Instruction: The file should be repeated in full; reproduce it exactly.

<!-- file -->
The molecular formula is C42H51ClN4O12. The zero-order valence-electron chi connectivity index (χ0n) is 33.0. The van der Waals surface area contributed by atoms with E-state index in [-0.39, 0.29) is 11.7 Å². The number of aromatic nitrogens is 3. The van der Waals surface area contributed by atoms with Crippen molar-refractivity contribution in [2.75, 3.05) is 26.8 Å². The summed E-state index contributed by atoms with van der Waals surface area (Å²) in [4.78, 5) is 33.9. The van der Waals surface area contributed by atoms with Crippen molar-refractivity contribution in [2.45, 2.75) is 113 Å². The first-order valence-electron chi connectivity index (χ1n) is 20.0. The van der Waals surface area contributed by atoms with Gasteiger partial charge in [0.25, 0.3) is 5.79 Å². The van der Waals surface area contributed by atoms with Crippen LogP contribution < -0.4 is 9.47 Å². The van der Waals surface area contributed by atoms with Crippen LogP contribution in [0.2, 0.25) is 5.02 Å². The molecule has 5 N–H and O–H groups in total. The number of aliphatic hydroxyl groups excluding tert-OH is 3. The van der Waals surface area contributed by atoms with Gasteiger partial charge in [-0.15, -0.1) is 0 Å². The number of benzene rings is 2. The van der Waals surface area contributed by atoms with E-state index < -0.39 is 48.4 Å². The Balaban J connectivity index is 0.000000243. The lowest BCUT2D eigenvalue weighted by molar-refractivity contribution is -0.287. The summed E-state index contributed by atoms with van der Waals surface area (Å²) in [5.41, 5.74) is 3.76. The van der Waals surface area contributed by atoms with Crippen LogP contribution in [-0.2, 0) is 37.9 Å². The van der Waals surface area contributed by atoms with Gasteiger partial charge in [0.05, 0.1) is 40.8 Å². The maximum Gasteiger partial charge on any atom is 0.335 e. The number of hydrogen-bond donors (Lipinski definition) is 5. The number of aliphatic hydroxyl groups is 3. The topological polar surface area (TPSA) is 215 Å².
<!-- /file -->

The molecular formula is C42H51ClN4O12. The zero-order valence-electron chi connectivity index (χ0n) is 33.0. The van der Waals surface area contributed by atoms with E-state index in [-0.39, 0.29) is 11.7 Å². The number of aromatic nitrogens is 3. The van der Waals surface area contributed by atoms with Crippen molar-refractivity contribution in [2.75, 3.05) is 26.8 Å². The summed E-state index contributed by atoms with van der Waals surface area (Å²) in [4.78, 5) is 33.9. The van der Waals surface area contributed by atoms with Crippen molar-refractivity contribution in [2.45, 2.75) is 113 Å². The first-order valence-electron chi connectivity index (χ1n) is 20.0. The van der Waals surface area contributed by atoms with Gasteiger partial charge in [0.25, 0.3) is 5.79 Å². The van der Waals surface area contributed by atoms with Crippen LogP contribution < -0.4 is 9.47 Å². The van der Waals surface area contributed by atoms with Crippen LogP contribution in [0.2, 0.25) is 5.02 Å². The molecule has 5 N–H and O–H groups in total. The number of aliphatic hydroxyl groups excluding tert-OH is 3. The van der Waals surface area contributed by atoms with Gasteiger partial charge in [-0.15, -0.1) is 0 Å². The number of benzene rings is 2. The van der Waals surface area contributed by atoms with E-state index < -0.39 is 48.4 Å². The Balaban J connectivity index is 0.000000243. The lowest BCUT2D eigenvalue weighted by molar-refractivity contribution is -0.287. The summed E-state index contributed by atoms with van der Waals surface area (Å²) in [5.41, 5.74) is 3.76. The van der Waals surface area contributed by atoms with Crippen LogP contribution in [-0.2, 0) is 37.9 Å². The van der Waals surface area contributed by atoms with Gasteiger partial charge in [0.05, 0.1) is 40.8 Å². The maximum Gasteiger partial charge on any atom is 0.335 e. The number of hydrogen-bond donors (Lipinski definition) is 5. The number of aliphatic hydroxyl groups is 3. The topological polar surface area (TPSA) is 215 Å².